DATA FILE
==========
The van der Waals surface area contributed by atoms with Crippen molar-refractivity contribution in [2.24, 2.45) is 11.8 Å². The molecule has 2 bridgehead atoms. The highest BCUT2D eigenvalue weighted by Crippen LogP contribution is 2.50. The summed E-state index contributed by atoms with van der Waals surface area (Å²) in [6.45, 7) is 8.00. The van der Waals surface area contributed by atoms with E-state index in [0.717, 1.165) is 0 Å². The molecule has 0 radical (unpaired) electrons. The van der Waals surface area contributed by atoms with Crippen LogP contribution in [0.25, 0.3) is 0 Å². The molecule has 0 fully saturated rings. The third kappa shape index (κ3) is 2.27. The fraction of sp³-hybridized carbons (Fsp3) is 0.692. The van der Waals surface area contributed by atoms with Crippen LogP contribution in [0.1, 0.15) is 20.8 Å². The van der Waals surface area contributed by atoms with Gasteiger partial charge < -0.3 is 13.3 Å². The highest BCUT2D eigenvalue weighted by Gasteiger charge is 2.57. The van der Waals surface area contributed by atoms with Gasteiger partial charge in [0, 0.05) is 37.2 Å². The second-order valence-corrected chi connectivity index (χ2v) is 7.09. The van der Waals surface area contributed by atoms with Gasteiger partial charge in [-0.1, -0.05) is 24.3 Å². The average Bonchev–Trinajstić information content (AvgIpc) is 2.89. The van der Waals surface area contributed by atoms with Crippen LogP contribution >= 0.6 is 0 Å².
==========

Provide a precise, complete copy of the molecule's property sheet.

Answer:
The van der Waals surface area contributed by atoms with Crippen molar-refractivity contribution in [2.24, 2.45) is 11.8 Å². The molecule has 2 bridgehead atoms. The highest BCUT2D eigenvalue weighted by Crippen LogP contribution is 2.50. The summed E-state index contributed by atoms with van der Waals surface area (Å²) in [6.45, 7) is 8.00. The van der Waals surface area contributed by atoms with E-state index in [0.717, 1.165) is 0 Å². The molecule has 0 radical (unpaired) electrons. The van der Waals surface area contributed by atoms with Crippen LogP contribution in [0.25, 0.3) is 0 Å². The molecule has 0 fully saturated rings. The third kappa shape index (κ3) is 2.27. The fraction of sp³-hybridized carbons (Fsp3) is 0.692. The van der Waals surface area contributed by atoms with Crippen LogP contribution in [0.1, 0.15) is 20.8 Å². The van der Waals surface area contributed by atoms with Gasteiger partial charge < -0.3 is 13.3 Å². The highest BCUT2D eigenvalue weighted by Gasteiger charge is 2.57. The van der Waals surface area contributed by atoms with Gasteiger partial charge in [0, 0.05) is 37.2 Å². The second-order valence-corrected chi connectivity index (χ2v) is 7.09. The van der Waals surface area contributed by atoms with Gasteiger partial charge in [-0.1, -0.05) is 24.3 Å². The average Bonchev–Trinajstić information content (AvgIpc) is 2.89. The van der Waals surface area contributed by atoms with Crippen LogP contribution >= 0.6 is 0 Å².